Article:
Which is best for SEO writers? Bard vs. ChatGPT vs. Bing Chat
Over the last couple of weeks, I’ve gotten to know our AI friends.
Google has deemed me worthy enough to un-waitlist me and let me try Bard. I’ve subscribed to the paid version of ChatGPT. And I’ve been chatting with Bing Chat.
It’s been fascinating.
I’ve spent hours revising sucky prompts until I found good ones, pasting them into competing platforms, and reviewing the results.
And I still feel like I have so much to learn. Things are changing so quickly that what’s true today may not be next week.
And so far, there’s one clear winner for SEO writers.
Here are ten things that I’ve learned about how you can use three AI writing tools — ChatGPT, Bard, and Chat — in your SEO writing campaigns.
— I like Microsoft’s Chat — but being forced to use their browser is a PITA that’s keeping me from using it more. Having said that…
— I see Chat pulling heavily from LinkedIn (which makes sense since they’re both Microsoft properties.) I asked Chat to write an article about Heather Lloyd Martin’s Slow Branding (something I only talk about on LinkedIn.) Chat did it! Bard told me it “didn’t have enough information.” Hmmm…
— Chat does cite sources, which Bard doesn’t automatically do (yet.) I didn’t love all the sources that Chat cited, but you at least had something to review.
— Speaking of Bard, I found that it could write sales pages based on the AIDA and PAS sales writing formulas. ChatGPT and Chat could do it too. Granted, they weren’t the best sales pages — but they provided brainstorming ideas.
— I could even get feedback on the sales page by prompting “What’s missing.” The response was surprisingly decent, telling me to “add testimonials” and “add a sense of urgency.” ChatGPT provided more and better feedback than Bard and Chat.
— I even tested the “what’s missing” prompt on one of my existing sales pages. The responses I got from Bard and Chat weren’t so great. But, ChatGPT came up with an idea I hadn’t considered (a comparison chart graphic.) Sweet!
— Speaking of testimonials, Chat, ChatGPT, and Bard spit back entirely made-up testimonials for the sales page test. Even if I specifically told it to write a sales page for the SEO Copywriting Certification Training (a known entity.) There were all sorts of real testimonials Bing Chat, ChatGPT, and Bard could have used…but they didn’t.
— What’s weirder, the fake testimonials were oddly similar to the ones on my site. I didn’t immediately catch that they were fake until I tried remembering the specific people the copy referenced. (“Who was Sarah Jones again?”) Had I been working fast and not paying attention, it would have been easy to let the fake testimonials fly. (PS — WTF, fake testimonials?!?)
— Although I’m not digging the fake testimonials, I do dig how I can prompt Bard, Chat, and ChatGPT to create FAQ questions based on the sales copy. When I’m in “sales writing mode,” writing FAQs feels oddly complex — so this is one prompt I’ll use a bunch.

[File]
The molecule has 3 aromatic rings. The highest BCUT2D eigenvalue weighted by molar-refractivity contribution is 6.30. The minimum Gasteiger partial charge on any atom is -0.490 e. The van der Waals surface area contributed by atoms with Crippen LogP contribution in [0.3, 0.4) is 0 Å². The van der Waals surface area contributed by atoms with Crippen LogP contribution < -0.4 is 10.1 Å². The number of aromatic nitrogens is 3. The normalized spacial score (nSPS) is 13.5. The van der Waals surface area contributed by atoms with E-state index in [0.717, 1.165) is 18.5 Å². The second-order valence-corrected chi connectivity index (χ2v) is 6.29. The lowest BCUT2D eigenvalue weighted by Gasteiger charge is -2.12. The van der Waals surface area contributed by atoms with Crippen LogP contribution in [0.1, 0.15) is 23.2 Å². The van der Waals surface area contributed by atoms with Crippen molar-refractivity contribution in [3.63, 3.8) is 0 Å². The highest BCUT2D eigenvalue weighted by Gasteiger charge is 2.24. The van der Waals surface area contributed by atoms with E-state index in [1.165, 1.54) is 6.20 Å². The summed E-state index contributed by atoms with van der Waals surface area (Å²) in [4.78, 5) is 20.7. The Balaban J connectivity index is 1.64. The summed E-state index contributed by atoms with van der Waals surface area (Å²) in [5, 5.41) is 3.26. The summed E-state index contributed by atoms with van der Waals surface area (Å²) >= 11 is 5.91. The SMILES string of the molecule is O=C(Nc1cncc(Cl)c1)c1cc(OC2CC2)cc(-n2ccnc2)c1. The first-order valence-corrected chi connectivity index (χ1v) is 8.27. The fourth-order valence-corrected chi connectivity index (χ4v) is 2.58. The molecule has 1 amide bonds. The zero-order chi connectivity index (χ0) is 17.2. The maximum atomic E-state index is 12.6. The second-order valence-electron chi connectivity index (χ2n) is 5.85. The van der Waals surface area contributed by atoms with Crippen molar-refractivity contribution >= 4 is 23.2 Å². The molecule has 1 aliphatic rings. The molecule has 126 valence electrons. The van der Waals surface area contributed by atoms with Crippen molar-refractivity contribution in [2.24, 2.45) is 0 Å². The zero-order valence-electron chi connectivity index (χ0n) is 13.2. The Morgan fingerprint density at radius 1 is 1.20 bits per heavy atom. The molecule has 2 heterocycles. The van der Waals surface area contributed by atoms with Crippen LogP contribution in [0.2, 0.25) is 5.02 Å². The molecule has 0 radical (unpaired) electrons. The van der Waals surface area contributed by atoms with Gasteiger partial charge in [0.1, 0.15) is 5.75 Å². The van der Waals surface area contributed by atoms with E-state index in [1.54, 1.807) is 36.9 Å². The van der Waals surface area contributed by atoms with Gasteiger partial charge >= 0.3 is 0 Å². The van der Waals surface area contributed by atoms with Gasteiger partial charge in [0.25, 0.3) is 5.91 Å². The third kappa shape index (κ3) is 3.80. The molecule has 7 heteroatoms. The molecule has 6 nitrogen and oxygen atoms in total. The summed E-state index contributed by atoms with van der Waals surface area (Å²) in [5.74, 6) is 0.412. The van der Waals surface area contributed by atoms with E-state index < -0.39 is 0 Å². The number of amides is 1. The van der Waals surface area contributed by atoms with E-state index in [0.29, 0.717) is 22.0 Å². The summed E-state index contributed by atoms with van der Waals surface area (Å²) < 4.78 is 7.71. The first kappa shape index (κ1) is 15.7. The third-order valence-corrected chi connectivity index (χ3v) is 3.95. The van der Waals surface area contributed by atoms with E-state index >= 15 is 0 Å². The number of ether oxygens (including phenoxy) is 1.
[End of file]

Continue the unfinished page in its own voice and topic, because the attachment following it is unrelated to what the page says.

— One of my SEO Copywriting Certification students asked if ChatGPT was good for keyphrase research. I prefer to use Semrush for research, but I double-checked whether our robot overlords could differentiate between informational and purchase search intent keywords. The results were highly disappointing…for Bard. “Inbound marketing” would be a crappy keyword for a page focused on SEO writing. ChatGPT and Bing Chat got it right (although I don’t dig Chat’s sources.) Interesting.
So which AI writing tool is the best for SEO writers?
ChatGPT by a mile — at least right now. Flipping browsers so I could use Bing Chat was annoying, but I find Chat slightly better than Bard. Bard was easy to use but isn’t ready for copywriting prime time yet.
Having said that, the always-available, better, and faster version of ChatGPT costs money. It makes sense for me to subscribe because I need to test it out and advise my students and clients. It may not make sense for you.
If you have the time to play with it, you could subscribe for a month and see if it is worthwhile. Otherwise, you can hang with the no-cost version for as long as possible.
What do you think about AI content tools?
Have you played with ChatGPT (or one of its robot friends?) Leave a comment and let me know!
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Interesting. I’ve been playing around with chatGPT lately and found it useful in information gathering from a website and helping me summarise. I always feel the need to double check though as sometimes it does get it wrong!
@Corinne, I hear you on the “getting it wrong” stuff. I’ve found that training ChatGPT and typing in specific prompts like [TITLE] = 59 characters with spaces…and THEN asking it to write a Title, help. Having said that, wow, can ChatGPT get it wrong…sometimes, in sneaky ways I don’t immediately notice!